I realized my source giving last Friday as the date for the Platter High Five tasting was somewhat off the mark when Pieter du Toit asked me to drop off two Cederberg High Five contenders at the Vineyard Connection in Stellenbosch on Tuesday. Either that or it was a rerun of last year’s High Five Fiasco when several Waterford wines were omitted from the High Five Finale because of slow Somerset West electrons snarling up e-mail messages between taster and editor. The charming VC ladies were, well charming, even if they were hoping for four bottles, the extras presumably for own consumption.
I learnt a lot in the Cederberg and Pieter, who has every copy of the Platter guide ever printed – including that rara avis indeed, an Afrikaans edition – inadvertently provided me with another reason for having Sour Grapes published by Tafelberg. They were the publishers of the Afrikaans Platter and a much better fist they made of it than the English edition that year.
Paging through early Platters, one is struck by the genteel politeness of wine writing back then and how reassuring to see French First Growths rated five stars, even if it was done sighted. How totally random if today’s High Five Finale featured First Growths – and how many would get the nod from this year’s pundits as the High Five Finale is performed blind?
Of course fear of getting the wrong answer is the motivation behind the adoption of the “seeded player” strategy in blind tastings by some local wine pundits. The more you think about it, the more you realize it is a travesty and a fiasco. “An inverted pyramid of piffle” as the mayor of London, Boris Johnson, called (true) allegations he was having an affair with Spectator columnist Petsy Wyatt.
A friend summed it up thus: “seeding wines is an abomination, whatever the argument, there is no merit to it and it makes no sense. This approach is nothing else but a devious mechanism to favour and preclude (pre-determined) nominated wines from scrupulous assessment; it obviously prevents wine judges from expressing their views for the sake of informing the consumer public on the real and true standing of any wine; by implication it protects weak wine judgment decisions; it makes a mockery of the principle of wine ‘competitions’ which, in case nobody has noticed, goes about wineries actually competing through their wines, and which must be conducted in a fair and objective manner, with a level playground applying to al participants; and it places a huge question mark on the integrity of any accolade awarded in such dubious fashion. An outstanding wine can only be nominated through impartial, that is unsighted evaluation.”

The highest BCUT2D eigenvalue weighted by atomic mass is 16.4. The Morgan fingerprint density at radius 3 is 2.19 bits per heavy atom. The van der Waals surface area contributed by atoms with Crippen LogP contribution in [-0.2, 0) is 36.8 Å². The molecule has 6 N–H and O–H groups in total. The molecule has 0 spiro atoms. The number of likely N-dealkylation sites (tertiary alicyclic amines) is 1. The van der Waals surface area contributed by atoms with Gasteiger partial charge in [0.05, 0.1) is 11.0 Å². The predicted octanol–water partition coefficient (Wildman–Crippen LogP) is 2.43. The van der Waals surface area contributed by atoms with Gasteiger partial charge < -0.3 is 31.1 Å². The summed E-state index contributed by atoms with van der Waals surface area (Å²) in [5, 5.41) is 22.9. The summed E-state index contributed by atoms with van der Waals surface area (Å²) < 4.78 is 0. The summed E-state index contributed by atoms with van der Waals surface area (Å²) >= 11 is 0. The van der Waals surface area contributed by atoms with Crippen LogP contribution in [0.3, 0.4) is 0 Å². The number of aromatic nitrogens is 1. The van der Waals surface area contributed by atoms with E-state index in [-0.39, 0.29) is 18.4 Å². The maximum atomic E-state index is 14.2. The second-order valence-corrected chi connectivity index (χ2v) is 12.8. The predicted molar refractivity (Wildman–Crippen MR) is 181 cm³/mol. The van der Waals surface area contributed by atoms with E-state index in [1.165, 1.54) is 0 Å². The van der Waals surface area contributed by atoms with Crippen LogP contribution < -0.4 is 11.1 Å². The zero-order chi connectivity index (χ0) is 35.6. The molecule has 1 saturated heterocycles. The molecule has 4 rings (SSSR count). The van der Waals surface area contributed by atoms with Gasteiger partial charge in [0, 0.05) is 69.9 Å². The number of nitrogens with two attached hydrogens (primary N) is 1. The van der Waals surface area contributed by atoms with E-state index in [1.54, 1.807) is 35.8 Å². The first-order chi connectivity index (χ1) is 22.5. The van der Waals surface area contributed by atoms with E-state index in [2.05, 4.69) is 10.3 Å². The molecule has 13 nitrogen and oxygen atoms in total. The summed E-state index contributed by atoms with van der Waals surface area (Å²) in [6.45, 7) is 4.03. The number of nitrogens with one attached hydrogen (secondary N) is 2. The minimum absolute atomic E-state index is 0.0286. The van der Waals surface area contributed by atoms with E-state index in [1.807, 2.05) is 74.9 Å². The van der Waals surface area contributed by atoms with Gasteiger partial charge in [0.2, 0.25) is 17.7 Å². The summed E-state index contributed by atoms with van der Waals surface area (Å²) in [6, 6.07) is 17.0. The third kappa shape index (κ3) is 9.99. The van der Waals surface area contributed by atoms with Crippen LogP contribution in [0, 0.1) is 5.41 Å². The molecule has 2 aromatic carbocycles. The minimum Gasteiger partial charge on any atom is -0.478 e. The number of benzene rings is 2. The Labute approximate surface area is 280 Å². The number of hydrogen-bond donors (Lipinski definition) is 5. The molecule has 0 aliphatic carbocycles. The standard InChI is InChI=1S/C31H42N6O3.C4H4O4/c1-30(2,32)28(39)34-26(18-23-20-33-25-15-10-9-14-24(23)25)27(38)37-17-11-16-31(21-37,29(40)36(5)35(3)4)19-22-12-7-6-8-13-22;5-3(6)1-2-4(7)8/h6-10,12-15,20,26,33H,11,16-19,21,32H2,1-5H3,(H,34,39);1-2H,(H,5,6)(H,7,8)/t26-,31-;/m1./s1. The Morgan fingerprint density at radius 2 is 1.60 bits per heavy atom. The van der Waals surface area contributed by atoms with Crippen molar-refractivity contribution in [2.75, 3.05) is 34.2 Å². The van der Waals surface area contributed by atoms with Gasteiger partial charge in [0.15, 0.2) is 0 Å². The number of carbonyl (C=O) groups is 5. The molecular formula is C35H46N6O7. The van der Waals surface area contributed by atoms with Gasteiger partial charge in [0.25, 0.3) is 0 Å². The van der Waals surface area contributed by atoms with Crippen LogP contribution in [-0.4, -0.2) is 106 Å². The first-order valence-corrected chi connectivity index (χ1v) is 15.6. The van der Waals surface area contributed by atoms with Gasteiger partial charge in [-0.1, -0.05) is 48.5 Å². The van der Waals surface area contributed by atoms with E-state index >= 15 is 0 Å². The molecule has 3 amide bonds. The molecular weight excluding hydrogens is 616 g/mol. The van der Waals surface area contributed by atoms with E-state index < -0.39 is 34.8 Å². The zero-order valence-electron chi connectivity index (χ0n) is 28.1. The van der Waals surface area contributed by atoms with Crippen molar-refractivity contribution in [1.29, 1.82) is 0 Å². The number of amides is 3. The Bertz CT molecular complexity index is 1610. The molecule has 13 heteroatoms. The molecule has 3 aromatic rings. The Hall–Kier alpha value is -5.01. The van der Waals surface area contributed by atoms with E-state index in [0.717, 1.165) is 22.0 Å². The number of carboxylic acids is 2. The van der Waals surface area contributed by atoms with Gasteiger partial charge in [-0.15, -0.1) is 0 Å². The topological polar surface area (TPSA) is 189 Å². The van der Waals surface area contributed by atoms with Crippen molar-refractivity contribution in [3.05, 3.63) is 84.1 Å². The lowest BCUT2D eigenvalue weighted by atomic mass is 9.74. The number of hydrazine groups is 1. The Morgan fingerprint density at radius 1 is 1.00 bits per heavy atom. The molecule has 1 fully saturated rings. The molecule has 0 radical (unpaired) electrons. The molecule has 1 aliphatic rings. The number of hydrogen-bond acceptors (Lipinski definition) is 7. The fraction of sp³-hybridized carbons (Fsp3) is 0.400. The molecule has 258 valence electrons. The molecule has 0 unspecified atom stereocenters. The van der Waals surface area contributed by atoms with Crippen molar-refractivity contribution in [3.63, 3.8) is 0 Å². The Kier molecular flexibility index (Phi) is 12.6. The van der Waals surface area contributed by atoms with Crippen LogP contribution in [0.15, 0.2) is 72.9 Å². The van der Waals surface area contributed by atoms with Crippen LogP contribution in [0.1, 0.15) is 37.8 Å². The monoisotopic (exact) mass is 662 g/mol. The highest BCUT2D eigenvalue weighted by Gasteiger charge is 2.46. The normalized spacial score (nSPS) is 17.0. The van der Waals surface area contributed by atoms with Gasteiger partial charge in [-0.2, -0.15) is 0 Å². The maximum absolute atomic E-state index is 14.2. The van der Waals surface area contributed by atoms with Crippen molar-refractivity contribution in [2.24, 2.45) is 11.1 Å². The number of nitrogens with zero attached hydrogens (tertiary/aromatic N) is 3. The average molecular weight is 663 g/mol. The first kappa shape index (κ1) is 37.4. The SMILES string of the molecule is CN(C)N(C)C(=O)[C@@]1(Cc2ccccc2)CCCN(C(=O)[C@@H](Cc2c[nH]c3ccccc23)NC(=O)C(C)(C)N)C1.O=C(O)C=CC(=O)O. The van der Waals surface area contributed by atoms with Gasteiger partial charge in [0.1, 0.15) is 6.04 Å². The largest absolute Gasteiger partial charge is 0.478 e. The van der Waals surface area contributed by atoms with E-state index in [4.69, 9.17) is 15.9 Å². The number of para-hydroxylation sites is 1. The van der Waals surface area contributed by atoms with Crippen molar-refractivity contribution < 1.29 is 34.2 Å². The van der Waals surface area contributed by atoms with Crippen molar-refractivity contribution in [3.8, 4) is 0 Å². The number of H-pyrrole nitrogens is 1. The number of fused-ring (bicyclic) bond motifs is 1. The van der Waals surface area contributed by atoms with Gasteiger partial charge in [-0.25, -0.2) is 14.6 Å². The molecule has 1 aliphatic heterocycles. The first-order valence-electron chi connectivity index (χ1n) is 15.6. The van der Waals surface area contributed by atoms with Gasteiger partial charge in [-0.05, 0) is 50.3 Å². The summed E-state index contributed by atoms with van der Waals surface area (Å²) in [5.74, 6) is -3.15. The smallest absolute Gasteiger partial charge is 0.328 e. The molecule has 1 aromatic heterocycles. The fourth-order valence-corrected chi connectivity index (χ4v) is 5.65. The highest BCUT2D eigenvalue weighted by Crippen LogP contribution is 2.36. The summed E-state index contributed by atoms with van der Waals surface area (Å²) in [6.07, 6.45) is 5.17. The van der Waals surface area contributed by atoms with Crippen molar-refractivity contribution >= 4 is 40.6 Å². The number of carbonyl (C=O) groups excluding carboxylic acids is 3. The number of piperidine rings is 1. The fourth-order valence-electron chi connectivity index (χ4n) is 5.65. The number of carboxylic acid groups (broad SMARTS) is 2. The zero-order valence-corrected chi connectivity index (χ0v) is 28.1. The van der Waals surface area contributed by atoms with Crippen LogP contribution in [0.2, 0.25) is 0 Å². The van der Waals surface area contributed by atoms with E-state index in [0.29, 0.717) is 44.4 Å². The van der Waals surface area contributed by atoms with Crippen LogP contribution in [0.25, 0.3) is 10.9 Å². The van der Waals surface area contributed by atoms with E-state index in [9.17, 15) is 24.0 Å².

Another friend noted “the real tragedy is that even worthy winners are besmirched by the process when it is perceived as manipulated.” The time is fast approaching when producers will have to make a stand on seeded player tastings. Word from the Chenin Blanc Association, the Sauvignon Blanc Interest Group, Chardonnay Forum, Méthode Cap Classique Producers’ Association, Muscadel SA and Pinotage Association is awaited with interest.